317kW, 550Nm, 0-100km/h in 4.1sec
The BMW M3 Sedan and M4 Coupe have been unveiled, revealing a pair of all-new sports cars set to launch simultaneously and go on sale in Australia in mid 2014.
The first-ever generation of the BMW M4 nameplate and the fifth of the M3, the duo marks the iconic sports car’s first use of an inline six-cylinder engine since the second and third M3 generations.
Both powered by the same newly developed twin-turbocharged 3.0-litre six-cylinder engine, BMW claims the unit combines the high-revving nature of a naturally aspirated unit with the strengths of turbocharging.
Delivering 317kW between 5500-7300rpm and 550Nm between 1850–5500rpm, the direct injection closed-deck engine, which also features a forged crankshaft, redlines at 7600rpm.
The new engine betters the outgoing 309kW/400Nm naturally aspirated 4.0-litre V8-powered M3 – a car that revved out to 8400rpm – though is still 19kW and 50Nm off the pace of its 6.2-litre V8-powered Mercedes-Benz C63 AMG rival.
Weighing 1520kg in four-door five-seat guise (-85kg) and 1497kg with two doors and four seats (-83kg), however, both the new M3 sedan and M4 coupe trump the AMG by 0.4 seconds claiming a 4.1-second 0-100km/h when fitted with BMW’s optional seven-speed dual clutch automatic transmission.
The sprint to three figures takes a claimed 4.3 seconds when performed with the standard six-speed manual, which, along with being touted as more compact and 12kg lighter than its predecessor, now automatically blips the throttle on downshifts.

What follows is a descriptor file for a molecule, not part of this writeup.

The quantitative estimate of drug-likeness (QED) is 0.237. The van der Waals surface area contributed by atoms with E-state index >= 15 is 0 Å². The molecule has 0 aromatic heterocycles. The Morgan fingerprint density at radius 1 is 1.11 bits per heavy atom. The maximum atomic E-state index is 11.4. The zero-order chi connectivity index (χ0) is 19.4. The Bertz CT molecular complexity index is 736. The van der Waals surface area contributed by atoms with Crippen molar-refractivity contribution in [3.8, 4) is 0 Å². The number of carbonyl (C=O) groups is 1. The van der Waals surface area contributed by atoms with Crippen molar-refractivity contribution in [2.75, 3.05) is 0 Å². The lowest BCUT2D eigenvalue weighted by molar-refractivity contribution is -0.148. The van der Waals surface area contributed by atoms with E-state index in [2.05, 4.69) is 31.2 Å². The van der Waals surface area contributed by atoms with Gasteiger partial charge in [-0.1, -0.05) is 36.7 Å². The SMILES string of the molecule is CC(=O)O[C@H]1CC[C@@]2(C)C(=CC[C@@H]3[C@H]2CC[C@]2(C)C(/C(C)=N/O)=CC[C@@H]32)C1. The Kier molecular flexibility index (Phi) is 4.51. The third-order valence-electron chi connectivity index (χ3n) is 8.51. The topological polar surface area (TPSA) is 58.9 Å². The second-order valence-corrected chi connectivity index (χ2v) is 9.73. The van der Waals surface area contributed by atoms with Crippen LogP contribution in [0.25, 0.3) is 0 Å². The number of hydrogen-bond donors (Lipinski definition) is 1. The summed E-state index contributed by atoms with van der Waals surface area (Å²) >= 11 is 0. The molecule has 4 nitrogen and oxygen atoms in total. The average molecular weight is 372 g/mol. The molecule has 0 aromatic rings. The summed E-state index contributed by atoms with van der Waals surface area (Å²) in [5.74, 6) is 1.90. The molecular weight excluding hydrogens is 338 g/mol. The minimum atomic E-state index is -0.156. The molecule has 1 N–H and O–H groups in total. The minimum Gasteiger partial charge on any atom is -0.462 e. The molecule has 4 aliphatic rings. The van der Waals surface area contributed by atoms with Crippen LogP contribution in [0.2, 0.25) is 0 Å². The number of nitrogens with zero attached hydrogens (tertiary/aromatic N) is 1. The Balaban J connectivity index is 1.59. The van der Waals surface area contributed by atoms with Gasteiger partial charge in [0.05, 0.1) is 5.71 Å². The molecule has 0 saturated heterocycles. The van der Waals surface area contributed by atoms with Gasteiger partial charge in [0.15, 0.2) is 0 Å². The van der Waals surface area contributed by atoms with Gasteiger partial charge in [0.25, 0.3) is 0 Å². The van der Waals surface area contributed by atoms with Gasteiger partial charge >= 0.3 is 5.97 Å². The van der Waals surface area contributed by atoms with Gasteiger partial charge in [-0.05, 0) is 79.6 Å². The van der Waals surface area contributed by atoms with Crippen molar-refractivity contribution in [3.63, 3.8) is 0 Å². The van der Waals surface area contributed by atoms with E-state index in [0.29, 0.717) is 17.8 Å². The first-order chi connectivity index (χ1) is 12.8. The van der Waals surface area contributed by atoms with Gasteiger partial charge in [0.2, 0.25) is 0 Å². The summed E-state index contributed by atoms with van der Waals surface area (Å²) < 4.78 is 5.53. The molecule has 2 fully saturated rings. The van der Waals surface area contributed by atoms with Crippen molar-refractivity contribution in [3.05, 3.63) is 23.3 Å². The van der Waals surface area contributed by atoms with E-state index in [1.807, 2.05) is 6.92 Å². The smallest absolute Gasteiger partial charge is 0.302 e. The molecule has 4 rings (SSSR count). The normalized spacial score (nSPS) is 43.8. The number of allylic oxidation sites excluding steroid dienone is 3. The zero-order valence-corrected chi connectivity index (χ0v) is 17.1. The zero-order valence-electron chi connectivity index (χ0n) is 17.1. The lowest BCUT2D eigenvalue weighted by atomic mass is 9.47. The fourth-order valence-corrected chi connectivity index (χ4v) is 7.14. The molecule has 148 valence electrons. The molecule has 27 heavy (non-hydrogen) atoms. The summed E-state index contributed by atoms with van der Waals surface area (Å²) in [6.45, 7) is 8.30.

Top speed is again electronically limited to 250km/h, though, an optional M Driver’s Package will raise it to 280km/h if specified.
The EU6-compliant engine also achieves a reduction in fuel consumption and emissions of around 25 per cent, consuming 8.3 litres per 100km (8.8L/100km manual) on the EU combined cycle and emitting 194 grams of CO2 per kilometre (204g/km manual).
Apart from allowing drivers to take advantage of the latest M cars’ Launch Control function and three-mode Drivelogic system – offering Comfort, Sport and Sport+ settings – opting for the auto also presents a “Smokey Burnout” function. According to the German car maker, the enticingly named function permits drivers to “indulge in a degree of rear wheel spin while the car is moving at low speeds”.
Aiding such activities is an updated Active M electronically controlled rear differential said to improve stability and corner-exit acceleration.
Apart from matching carbonfibre reinforced plastic (CFRP) roofs – a first for four-door M3s – the duo’s weight loss is thanks to a number of lightweight chassis and body components including an aluminium power dome-equipped bonnet; aluminium front quarter panels; a CFRP front strut brace and drive shaft; and hollow output shafts.
Aluminium is also used for parts of the double-joint spring strut front axle and new five-link rear axle, including control arms and wheel hubs, with the result claimed to be a saving of at least eight kilograms.